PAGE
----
Next, formulate a ration to achieve the needed weight gain. Hopefully most of the required nutrition can be found in cheap forage or stockpiled feed, but it often requires supplemental energy or protein to maintain a rate of gain equivalent to about 1.5 lbs./head/day.
Don't overdo supplemental feeding — it's expensive and heifers can get too fat. Always provide a good mineral with high availability of elements, and check routinely to ensure adequate consumption.
Here, Woodward includes heifer selection, service sire selection, setting the breeding season and calving management.
Heifer selection is a multi-step process. At weaning, sort heifers by weight. Do a second sort by phenotype.
Consider keeping 10-15% more heifers than required. This allows for two more sorts, one just prior to the start of breeding season and a final sort of open heifers after breeding season.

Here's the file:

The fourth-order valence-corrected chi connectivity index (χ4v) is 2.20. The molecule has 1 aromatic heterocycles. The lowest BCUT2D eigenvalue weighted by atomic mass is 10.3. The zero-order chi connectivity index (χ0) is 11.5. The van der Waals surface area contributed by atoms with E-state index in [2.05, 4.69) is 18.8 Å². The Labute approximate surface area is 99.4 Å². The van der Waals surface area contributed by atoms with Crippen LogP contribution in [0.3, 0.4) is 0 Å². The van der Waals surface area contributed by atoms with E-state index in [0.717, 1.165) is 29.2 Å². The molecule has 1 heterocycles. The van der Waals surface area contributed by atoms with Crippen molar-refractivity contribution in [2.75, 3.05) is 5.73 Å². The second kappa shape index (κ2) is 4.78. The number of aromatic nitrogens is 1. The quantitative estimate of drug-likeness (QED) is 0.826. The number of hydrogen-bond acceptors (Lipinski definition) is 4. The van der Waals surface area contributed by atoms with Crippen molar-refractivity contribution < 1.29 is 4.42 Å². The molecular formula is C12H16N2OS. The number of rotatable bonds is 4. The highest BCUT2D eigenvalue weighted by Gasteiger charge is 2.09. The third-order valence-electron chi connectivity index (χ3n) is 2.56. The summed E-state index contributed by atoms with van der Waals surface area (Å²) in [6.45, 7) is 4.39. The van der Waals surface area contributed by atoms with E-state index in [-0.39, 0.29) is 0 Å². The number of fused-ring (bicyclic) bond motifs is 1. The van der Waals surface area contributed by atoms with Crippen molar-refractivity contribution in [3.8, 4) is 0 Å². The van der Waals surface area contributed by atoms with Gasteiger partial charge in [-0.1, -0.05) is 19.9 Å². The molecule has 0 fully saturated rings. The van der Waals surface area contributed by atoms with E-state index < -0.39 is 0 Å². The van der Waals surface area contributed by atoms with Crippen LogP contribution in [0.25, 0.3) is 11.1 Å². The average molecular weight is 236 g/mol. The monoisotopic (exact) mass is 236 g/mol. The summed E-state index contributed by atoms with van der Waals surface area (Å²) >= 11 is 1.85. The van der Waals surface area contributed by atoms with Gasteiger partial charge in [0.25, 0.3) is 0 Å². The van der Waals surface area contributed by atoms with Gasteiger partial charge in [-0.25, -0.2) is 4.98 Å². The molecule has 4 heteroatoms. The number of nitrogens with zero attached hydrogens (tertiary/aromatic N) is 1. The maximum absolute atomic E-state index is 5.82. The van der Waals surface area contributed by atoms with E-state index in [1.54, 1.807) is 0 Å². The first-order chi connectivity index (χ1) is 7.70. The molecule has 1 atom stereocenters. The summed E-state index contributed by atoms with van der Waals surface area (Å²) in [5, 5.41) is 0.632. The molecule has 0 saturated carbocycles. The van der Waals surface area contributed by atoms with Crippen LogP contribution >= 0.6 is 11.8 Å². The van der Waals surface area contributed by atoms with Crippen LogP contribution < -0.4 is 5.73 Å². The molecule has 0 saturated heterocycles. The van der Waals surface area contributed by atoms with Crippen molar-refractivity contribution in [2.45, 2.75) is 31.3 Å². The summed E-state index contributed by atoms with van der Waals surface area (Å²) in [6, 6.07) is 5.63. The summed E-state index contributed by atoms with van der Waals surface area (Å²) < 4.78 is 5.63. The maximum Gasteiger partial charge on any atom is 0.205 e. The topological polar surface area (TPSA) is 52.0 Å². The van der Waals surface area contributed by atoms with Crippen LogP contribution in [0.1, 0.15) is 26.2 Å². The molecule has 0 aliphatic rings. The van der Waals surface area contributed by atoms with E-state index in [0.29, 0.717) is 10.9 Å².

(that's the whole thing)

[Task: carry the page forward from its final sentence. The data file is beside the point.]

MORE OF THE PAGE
Many producers like to breed heifers 15-30 days prior to breeding the cow herd. This allows more available time to manage heifer calving, and hopefully conclude it before the cow herd begins to calve. It also allows heifers 2-4 weeks more recovery than cows before the start of their second breeding season.
One drawback is it lengthens the time between heifer calving and the availability of grazing. Research indicates the closer heifers calve to available grass, the shorter the calving interval. If the plan is to maintain a yearly calving cycle, a cow must rebreed in an 80-day window to maintain the 365-day calving interval.
Moderation's the key
The key to sire selection for the commercial cow herd is moderation. Selecting sires with a good balance of traits, including carcass traits, is the best foundation. Selection for a specific trait for the calf crop can be added through the use of a terminal sire.
The cattle industry and current trends in the cattle industry are similar to a pendulum. It first takes a full swing to the right, then a full swing to the left, but a pendulum spends more time at the center of its swing than at either end.
Moderation will help keep a cow herd's genetics in the middle of the road. It's a plan that will allow the cow herd to adapt to current beef industry trends via responsible sire selection.
Dan Kniffen is Extension beef associate and assistant professor of animal science at Pennsylvania State University in University Park.